White Four-ring (Ypthima ceyloncia)


She is small and a low flyer.

I could always find her in the garden with many of her relatives.

She appears to feed on many different plants.


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It is the white basal part of her hind wings (shown clearly on the photo below-left) makes her the White Four-ring. If not she could be mistaken for the Jewel Four-ring.

In the photo above, she is feeding on a very tiny 5-petal flower which is only about 5 mm in diameter. Because of this tiny size of the flower and also because of the extremely low number of flowers on the plant which by itself is not a show off (as can be seen on the photo below-right), this plant is considered a weed if not for the butterfly point of view that we have adopted in our garden as of late. Could anyone help with the name of this plant and probably its medicinal values?   

She also feeds from the insect-popular flower named Tridax procumbens (below-left) which is considered not only as a weed but also as a pest plant by gardeners and constantly removed from every garden and field. Nevertheless, some of the potential therapeutic activities of Tridax procumbens are antiviral, antibiotic efficacies, wound healing activity, insecticidal activity and anti-inflammatory activity [Ref: Suseela, L., Sarsvathy, A. and Brindha, P. 2002. "Pharmacognostic studies on Tridax procumbens L.(Asteraceae)". Journal of Phytological Research 15 (2): 141-147].


Small Cupid (Chilades parrhasius)


She is so small that you need to photograph her to see her beauty.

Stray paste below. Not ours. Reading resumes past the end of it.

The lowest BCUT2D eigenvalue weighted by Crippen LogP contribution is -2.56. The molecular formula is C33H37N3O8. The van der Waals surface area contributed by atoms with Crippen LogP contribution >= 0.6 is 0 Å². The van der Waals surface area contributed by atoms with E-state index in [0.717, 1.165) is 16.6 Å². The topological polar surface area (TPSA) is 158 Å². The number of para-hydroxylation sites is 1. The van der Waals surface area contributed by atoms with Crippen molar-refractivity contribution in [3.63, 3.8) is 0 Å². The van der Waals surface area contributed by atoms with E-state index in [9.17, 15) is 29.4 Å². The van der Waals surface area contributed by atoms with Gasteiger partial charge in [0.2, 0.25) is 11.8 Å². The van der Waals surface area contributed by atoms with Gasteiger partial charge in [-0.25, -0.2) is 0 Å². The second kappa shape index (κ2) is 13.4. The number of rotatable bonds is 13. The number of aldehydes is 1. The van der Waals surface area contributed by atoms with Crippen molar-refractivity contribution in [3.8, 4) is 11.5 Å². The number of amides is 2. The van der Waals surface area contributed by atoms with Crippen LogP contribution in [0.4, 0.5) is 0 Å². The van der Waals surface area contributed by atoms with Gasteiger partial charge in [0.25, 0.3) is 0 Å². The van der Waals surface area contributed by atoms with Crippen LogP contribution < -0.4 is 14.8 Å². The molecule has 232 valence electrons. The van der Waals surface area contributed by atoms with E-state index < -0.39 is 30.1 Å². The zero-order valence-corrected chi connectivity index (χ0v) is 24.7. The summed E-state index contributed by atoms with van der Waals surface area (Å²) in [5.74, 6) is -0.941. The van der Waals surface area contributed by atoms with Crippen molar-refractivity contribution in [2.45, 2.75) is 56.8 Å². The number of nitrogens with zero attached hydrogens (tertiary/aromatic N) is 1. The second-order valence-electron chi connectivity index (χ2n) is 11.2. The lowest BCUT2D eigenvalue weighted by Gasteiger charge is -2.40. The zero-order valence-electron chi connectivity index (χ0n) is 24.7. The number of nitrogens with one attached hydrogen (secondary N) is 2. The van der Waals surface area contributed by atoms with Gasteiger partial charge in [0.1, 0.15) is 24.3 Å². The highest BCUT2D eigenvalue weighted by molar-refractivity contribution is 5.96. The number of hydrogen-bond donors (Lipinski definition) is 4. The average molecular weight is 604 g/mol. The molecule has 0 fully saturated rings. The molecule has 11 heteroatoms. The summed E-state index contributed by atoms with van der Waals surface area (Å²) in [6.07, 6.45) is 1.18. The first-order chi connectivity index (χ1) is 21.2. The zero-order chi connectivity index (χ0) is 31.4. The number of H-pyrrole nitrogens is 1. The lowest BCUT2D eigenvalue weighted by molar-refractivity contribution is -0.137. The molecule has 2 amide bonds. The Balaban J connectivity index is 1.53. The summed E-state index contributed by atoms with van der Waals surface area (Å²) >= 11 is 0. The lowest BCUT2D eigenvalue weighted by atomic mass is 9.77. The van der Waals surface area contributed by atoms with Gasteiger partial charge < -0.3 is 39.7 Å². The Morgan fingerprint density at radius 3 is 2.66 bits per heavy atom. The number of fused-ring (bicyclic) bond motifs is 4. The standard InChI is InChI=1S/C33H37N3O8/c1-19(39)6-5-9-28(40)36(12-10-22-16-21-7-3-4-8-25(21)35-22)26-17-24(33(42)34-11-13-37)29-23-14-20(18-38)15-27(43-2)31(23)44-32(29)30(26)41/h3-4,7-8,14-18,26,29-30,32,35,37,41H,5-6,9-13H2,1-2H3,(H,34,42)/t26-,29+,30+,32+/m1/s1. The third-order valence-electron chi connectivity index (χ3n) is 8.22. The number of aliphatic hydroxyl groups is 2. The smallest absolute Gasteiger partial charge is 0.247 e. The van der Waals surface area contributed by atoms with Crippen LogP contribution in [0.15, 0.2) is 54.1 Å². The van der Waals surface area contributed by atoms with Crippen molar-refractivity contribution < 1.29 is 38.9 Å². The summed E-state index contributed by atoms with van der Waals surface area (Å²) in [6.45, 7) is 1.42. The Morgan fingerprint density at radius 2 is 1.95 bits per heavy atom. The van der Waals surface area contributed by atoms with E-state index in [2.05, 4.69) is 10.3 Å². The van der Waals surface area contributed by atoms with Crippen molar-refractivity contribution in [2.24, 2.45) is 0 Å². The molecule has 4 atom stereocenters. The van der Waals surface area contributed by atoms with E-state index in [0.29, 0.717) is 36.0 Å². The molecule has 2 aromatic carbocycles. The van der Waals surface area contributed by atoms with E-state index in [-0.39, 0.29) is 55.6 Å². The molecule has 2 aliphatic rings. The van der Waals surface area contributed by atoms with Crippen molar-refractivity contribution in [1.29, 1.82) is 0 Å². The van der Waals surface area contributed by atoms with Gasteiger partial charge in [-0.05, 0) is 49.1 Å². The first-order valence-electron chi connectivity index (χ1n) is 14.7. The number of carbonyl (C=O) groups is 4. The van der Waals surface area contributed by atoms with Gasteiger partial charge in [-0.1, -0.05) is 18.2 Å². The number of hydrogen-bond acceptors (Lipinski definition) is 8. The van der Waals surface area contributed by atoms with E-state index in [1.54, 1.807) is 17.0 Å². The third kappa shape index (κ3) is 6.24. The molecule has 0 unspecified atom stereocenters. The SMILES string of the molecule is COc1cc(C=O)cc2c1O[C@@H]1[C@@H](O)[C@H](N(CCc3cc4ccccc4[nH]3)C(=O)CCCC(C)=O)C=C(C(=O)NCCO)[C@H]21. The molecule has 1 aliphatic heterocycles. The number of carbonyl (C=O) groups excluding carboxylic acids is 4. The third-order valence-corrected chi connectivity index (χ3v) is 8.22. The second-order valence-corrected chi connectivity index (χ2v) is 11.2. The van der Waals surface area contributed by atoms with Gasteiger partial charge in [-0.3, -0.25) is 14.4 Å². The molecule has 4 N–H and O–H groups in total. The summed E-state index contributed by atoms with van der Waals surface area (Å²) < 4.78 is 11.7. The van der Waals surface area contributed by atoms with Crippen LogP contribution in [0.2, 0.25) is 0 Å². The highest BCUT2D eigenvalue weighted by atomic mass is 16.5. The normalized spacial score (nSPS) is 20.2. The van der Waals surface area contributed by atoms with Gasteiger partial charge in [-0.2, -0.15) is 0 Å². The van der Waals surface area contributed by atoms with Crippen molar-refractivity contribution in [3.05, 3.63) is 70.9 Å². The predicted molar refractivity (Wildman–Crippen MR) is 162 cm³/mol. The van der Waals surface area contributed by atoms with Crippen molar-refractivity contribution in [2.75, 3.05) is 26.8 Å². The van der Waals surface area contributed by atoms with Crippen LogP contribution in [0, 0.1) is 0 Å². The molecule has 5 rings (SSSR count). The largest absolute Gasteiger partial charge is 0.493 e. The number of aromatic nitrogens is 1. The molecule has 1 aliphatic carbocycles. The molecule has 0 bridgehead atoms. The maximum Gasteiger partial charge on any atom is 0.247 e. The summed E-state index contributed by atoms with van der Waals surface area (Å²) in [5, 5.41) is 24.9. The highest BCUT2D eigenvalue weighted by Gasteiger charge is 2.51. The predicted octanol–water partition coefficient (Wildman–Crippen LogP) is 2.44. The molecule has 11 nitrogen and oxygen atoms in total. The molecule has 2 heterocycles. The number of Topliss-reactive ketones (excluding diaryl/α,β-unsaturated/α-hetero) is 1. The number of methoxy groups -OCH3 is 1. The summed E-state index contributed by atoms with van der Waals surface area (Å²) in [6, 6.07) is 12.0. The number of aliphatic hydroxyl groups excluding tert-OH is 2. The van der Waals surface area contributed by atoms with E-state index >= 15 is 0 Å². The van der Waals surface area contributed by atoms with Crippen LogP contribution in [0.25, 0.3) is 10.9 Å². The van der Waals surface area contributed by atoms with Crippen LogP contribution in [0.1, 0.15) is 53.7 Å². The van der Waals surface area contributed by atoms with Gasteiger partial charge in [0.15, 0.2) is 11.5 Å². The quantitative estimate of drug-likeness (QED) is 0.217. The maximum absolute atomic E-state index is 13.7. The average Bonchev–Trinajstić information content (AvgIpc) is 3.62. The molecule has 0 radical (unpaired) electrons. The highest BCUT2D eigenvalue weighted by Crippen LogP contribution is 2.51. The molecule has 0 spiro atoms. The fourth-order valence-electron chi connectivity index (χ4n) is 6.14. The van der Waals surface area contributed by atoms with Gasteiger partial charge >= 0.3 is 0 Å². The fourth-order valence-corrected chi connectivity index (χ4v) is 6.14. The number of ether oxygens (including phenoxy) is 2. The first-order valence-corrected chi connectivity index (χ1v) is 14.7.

She is a low flyer.

I could always find her in the garden with many of her relatives, just as the White Four-ring.

She appears to feed on many different plants as well, just as the White Four ring does.

I captured her feeding on the Tridax procumbens – the insect-popular plant just outside our gate.


She is a miracle for she looks so different at different angles with the designer ash-blue on one side and a totally different colour and design on the other.


Who is she??


She is tiny. I am not sure if she is a butterfly.

She is very fond of the flowers in this particular plant (shows left and below-right). A detailed photograph of the plant is given in the White Four-ring’s section above requiring identification. Even though other butterflies also visit this plant, she is found always feeding on the flowers of this plant with her many relatives. 

Shown below-left is another butterfly attracting plant which she is fond of. Despite its tiny flowers, the numerous numbers of violet flowers on the plant at any given time make the plant popular among gardeners. Also, the steady stems of the plant make it suitable for low level fencing (1 to 1.5 feet high). That is indeed a blessing for these butterflies whom only a trained eye could spot.

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email: rshanthini@pdn.ac.lk

updated on May 25, 2010